you can use ordinal numbers in your ordered Markdown lists, so that
the numbers in your source match the numbers in your published HTML.
But if you want to be lazy, you don't have to.


To make lists look nice, you can wrap items with hanging indents:



  • Lorem ipsum dolor sit amet, consectetuer adipiscing elit.
    Aliquam hendrerit mi posuere lectus. Vestibulum enim wisi,
    viverra nec, fringilla in, laoreet vitae, risus.

  • Donec sit amet nisl. Aliquam semper ipsum sit amet velit.
    Suspendisse id sem consectetuer libero luctus adipiscing.


But if you want to be lazy, you don't have to:



  • Lorem ipsum dolor sit amet, consectetuer adipiscing elit.
    Aliquam hendrerit mi posuere lectus. Vestibulum enim wisi,
    viverra nec, fringilla in, laoreet vitae, risus.

  • Donec sit amet nisl. Aliquam semper ipsum sit amet velit.
    Suspendisse id sem consectetuer libero luctus adipiscing.


List items may consist of multiple paragraphs. Each subsequent
paragraph in a list item must be indented by either 4 spaces
or one tab:




  1. This is a list item with two paragraphs. Lorem ipsum dolor
    sit amet, consectetuer adipiscing elit. Aliquam hendrerit
    mi posuere lectus.


    Vestibulum enim wisi, viverra nec, fringilla in, laoreet
    vitae, risus. Donec sit amet nisl. Aliquam semper ipsum
    sit amet velit.




  2. Suspendisse id sem consectetuer libero luctus adipiscing.




It looks nice if you indent every line of the subsequent
paragraphs, but here again, Markdown will allow you to be
lazy:




  • This is a list item with two paragraphs.


    This is the second paragraph in the list item. You're
    only required to indent the first line. Lorem ipsum dolor
    sit amet, consectetuer adipiscing elit.




  • Another item in the same list.




To put a blockquote within a list item, the blockquote's >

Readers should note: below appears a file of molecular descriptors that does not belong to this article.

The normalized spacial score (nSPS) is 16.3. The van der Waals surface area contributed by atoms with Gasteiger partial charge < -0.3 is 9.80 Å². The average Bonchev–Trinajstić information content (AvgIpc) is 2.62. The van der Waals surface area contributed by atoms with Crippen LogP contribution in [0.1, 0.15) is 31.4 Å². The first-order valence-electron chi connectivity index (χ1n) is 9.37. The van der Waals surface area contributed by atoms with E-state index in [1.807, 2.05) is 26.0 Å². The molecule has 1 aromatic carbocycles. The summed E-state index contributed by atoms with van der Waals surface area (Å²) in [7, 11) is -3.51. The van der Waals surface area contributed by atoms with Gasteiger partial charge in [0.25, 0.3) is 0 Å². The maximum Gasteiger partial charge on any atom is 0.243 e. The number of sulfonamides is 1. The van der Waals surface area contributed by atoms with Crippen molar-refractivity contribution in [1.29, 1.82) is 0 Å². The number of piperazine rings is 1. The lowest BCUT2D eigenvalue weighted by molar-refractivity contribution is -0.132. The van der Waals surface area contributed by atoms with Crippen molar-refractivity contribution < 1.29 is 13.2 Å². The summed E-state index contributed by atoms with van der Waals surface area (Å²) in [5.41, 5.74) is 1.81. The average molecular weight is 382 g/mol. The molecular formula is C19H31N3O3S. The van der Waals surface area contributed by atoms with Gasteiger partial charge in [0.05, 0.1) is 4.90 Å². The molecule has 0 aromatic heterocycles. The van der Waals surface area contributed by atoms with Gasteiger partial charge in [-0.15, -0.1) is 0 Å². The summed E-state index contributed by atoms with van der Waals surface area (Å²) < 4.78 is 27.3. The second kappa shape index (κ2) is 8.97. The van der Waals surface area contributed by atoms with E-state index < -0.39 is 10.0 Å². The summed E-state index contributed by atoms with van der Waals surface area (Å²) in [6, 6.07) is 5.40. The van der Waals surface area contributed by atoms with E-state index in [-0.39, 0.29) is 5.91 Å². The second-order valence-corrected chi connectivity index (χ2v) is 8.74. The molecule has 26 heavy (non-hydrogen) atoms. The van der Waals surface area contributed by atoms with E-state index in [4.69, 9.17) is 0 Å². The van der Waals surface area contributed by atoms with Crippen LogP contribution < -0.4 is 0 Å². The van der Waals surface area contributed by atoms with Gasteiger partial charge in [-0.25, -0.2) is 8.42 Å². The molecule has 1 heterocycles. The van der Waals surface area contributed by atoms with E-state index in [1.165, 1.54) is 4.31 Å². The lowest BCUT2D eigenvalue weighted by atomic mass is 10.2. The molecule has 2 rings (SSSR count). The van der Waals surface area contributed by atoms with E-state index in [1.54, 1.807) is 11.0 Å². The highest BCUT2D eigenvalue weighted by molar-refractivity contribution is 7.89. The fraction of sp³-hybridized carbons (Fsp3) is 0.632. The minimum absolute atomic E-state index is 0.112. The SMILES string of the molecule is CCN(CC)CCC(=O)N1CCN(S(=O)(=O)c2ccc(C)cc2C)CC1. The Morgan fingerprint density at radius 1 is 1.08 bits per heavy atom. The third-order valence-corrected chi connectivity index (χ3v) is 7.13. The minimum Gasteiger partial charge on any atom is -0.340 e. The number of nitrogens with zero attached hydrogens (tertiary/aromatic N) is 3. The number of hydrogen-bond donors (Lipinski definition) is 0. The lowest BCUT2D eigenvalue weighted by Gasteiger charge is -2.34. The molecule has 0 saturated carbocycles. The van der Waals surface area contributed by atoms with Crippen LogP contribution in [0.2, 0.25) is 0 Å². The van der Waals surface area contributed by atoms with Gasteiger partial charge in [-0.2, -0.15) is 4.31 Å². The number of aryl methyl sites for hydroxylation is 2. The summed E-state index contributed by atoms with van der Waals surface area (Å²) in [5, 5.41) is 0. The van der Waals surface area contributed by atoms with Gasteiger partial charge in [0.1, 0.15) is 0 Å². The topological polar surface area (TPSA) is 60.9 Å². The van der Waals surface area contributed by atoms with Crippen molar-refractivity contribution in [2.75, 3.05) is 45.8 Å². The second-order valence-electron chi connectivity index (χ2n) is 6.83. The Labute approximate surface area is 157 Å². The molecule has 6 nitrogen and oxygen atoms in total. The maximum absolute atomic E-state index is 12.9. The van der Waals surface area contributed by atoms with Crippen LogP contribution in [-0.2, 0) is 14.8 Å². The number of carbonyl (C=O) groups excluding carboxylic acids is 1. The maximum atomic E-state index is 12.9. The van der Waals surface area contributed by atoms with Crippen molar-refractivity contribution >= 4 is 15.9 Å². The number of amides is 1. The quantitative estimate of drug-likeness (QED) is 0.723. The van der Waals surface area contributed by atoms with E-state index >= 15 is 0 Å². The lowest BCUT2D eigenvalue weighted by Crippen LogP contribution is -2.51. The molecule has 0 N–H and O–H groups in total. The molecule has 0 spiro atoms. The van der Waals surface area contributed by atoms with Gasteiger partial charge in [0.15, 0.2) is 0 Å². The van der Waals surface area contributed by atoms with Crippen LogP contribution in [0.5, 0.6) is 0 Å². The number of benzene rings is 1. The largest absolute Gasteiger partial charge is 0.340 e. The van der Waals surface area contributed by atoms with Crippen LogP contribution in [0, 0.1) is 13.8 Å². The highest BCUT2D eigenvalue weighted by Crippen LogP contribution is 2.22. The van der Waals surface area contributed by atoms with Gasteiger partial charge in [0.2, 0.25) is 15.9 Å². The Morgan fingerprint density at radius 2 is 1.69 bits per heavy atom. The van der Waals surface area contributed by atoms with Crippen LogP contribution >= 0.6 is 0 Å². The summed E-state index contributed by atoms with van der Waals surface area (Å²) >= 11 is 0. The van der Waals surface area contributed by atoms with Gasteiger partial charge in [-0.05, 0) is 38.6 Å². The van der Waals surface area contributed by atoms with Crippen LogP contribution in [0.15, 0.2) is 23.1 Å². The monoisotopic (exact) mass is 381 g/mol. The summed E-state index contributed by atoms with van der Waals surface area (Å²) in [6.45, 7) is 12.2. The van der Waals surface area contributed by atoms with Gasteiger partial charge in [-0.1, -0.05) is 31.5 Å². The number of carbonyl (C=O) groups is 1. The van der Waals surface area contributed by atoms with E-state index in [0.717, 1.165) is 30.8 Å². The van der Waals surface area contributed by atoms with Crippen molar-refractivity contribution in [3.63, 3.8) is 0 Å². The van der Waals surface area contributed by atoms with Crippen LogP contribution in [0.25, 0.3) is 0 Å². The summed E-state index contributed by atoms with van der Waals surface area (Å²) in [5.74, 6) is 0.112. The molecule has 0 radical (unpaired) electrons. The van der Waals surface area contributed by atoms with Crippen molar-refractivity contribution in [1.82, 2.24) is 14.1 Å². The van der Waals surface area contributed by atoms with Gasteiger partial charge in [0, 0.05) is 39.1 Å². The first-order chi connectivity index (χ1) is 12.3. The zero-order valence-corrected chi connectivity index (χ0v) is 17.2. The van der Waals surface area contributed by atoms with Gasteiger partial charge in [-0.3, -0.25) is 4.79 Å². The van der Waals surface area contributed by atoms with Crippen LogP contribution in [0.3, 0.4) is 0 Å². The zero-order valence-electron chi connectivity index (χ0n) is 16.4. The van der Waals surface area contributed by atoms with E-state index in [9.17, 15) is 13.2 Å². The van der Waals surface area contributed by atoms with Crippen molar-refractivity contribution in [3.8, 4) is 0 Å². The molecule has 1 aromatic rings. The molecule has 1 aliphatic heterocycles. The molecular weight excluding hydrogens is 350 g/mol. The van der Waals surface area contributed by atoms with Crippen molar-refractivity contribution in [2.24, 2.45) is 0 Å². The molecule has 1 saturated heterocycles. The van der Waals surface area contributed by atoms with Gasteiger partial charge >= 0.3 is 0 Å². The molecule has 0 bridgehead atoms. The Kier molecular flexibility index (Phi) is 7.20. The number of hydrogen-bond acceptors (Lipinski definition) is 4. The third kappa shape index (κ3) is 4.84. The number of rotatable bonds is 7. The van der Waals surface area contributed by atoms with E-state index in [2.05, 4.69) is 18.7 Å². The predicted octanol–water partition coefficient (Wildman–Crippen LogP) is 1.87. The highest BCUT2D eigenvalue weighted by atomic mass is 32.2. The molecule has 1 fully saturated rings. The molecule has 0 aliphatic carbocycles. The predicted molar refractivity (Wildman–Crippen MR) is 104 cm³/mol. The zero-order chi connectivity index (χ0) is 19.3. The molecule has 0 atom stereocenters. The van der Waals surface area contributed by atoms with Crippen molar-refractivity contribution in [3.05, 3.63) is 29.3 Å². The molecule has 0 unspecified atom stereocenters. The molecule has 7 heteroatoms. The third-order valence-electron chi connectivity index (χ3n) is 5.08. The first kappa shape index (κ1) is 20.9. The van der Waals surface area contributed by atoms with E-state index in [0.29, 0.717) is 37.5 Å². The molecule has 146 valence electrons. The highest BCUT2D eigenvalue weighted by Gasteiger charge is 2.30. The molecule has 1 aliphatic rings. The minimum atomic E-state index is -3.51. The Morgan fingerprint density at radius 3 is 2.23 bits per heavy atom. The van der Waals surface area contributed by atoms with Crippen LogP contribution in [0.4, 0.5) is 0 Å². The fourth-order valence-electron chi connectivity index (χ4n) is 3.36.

delimiters need to be indented:




  • A list item with a blockquote:



    This is a blockquote
    inside a list item.





To put a code block within a list item, the code block needs
to be indented twice -- 8 spaces or two tabs:




  • A list item with a code block:


    <code goes here>



Code Blocks


Pre-formatted code blocks are used for writing about programming or
markup source code. Rather than forming normal paragraphs, the lines
of a code block are interpreted literally. Markdown wraps a code block
in both <pre> and <code> tags.


To produce a code block in Markdown, simply indent every line of the
block by at least 4 spaces or 1 tab.


This is a normal paragraph:


This is a code block.

Here is an example of AppleScript:


tell application "Foo"
beep
end tell

A code block continues until it reaches a line that is not indented
(or the end of the article).


Within a code block, ampersands (&) and angle brackets (< and >)
are automatically converted into HTML entities. This makes it very
easy to include example HTML source code using Markdown -- just paste
it and indent it, and Markdown will handle the hassle of encoding the
ampersands and angle brackets. For example, this:


<div class="footer">
&copy; 2004 Foo Corporation
</div>

Regular Markdown syntax is not processed within code blocks. E.g.,
asterisks are just literal asterisks within a code block. This means
it's also easy to use Markdown to write about Markdown's own syntax.


tell application "Foo"
beep
end tell

Span Elements



Markdown supports two style of links: inline and reference.


In both styles, the link text is delimited by [square brackets].


To create an inline link, use a set of regular parentheses immediately
after the link text's closing square bracket. Inside the parentheses,
put the URL where you want the link to point, along with an optional
title for the link, surrounded in quotes. For example:


This is an example inline link.


This link has no title attribute.


Emphasis


Markdown treats asterisks (*) and underscores (_) as indicators of
emphasis. Text wrapped with one * or _ will be wrapped with an
HTML <em> tag; double *'s or _'s will be wrapped with an HTML
<strong> tag. E.g., this input:


single asterisks


single underscores


double asterisks


double underscores


Code


To indicate a span of code, wrap it with backtick quotes (`).
Unlike a pre-formatted code block, a code span indicates code within a
normal paragraph. For example:


Use the printf() function.